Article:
She will come home from school in tears, they all will. I'm an adult and still have "bad days" at work, and I have a professional job.

It's okay to be upset and cry, and you have taught all of your babies that.

And if anyone, ever, says anything...punch them in the face!

Sarah said...

Just Me - you are so right. I've been "bullied" in a professional job too. I've already started to teach them to stand up for themselves and be proud.

Christi said...

People and kids will always find a reason to make fun of another person. Anna is loved and has a wonderful family. She is strong and amazing. I have three children...not inital triplets or triplets at all..but they are all unique with their own strengths and struggles. As their mom, I'm just thankful that they are here and will do whatever I can to support, encourage and find joy in all that areas. Watching them grow and learn is such an honor. You're an amazing mom.

Just the Tip said...

Beautiful post Sarah. I really want to make sure both of our girls are raised not to judge, I can't control other parents or children but I will try my hardest and woe will be the day that she makes fun of someone.

She's already doing a great job we around kids in chairs, with walkers and she's even seen babies with limb deformities and she just plays. She doesn't ask questions or make a big deal about it.

It's scary, though.

You will have to do a post soon or email me about your MACE, are you not doing the bladder part too with the mitrofanoff??

Anonymous said...

Sarah...
Very well said. I especially loved the line "I will never wonder or question why a child isn't talking, running, playing, socializing, etc. like they are "supposed to be." It seems, at times, it takes us parents of special needs children to realize that. My little guy has autism. He can run, jump, play and is actually as happy as can be. Thank goodness....we are very blessed. However, he cannot yet speak at just under 3 years old. I can't tell you how many people question why he doesn't respond to them when they say hello. I know many don't have any ill will but it is painful each time someone does because this is a daily struggle for our family. I think we can have optimism that this generation will be different. As long as enough people teach their kids that people are different...and that is totally ok and awesome.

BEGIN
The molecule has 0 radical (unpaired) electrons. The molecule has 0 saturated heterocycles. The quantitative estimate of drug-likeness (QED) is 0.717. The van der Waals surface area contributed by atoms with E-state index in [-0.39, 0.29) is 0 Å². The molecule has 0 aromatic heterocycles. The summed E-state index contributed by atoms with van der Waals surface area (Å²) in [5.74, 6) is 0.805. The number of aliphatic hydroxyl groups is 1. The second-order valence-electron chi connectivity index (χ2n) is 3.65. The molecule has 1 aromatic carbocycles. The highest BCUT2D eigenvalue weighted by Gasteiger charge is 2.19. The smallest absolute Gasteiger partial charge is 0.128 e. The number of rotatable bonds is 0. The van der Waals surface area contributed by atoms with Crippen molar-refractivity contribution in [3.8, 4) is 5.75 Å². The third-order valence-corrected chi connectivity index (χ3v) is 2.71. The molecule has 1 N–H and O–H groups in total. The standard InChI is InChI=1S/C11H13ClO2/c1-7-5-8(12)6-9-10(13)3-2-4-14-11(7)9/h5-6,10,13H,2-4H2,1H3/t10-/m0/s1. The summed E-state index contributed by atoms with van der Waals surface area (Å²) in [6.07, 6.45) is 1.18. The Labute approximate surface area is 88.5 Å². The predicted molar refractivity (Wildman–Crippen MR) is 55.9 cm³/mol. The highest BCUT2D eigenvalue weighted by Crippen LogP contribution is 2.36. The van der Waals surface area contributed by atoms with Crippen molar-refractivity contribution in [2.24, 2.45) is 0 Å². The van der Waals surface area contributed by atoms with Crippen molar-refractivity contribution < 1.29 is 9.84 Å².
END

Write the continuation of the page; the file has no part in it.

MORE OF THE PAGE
Your blog is beautifully written.
Thanks,
Bridget

another mom said...

Thanks for this entry. you really hit on some things that have been hard for me to deal with. my boys will be four next month..not potty trainef and not speaking in such a way that anyone can understand what they say exvept for themselves and my dh and i. strangers actually ask what language are they speaking...because i am asian and they assume it is some eastern language. it is embarrassing when i say uhh that is english.

Hope's Mama said...

Fantastic post, Sarah. I'm like a broken record, you're such a great mum.
xo

Tracey's Life said...

What "Just Me" said!!! Bravo!!! I don't think I could have said it better. All kids do get teased because kids are mean. In my experience, it has how we handle it at home that really matters. You and Rich and Grammy seem to have handled triplets and Spina Bifida beautifully up to now, I know you will continue to do so and help Anna emotionally as she learns more and more what her body will and will not do as she grows. Her familie's love is going to be what gets her through, and she has an abundance of that. You are amazing parents.

Heather Sullivan said...

As mothers, as parents, we are in charge of shaping this generation. Our parents did a better job than their parents in creating kinder and more tolerant individuals (for the most part) and I believe that we can do the same. If we don't teach our children to see differences as a bad thing but rather to embrace all people as individuals, we will succeed in our endeavors. I truly believe this world can be made a better place by the way we raise our children.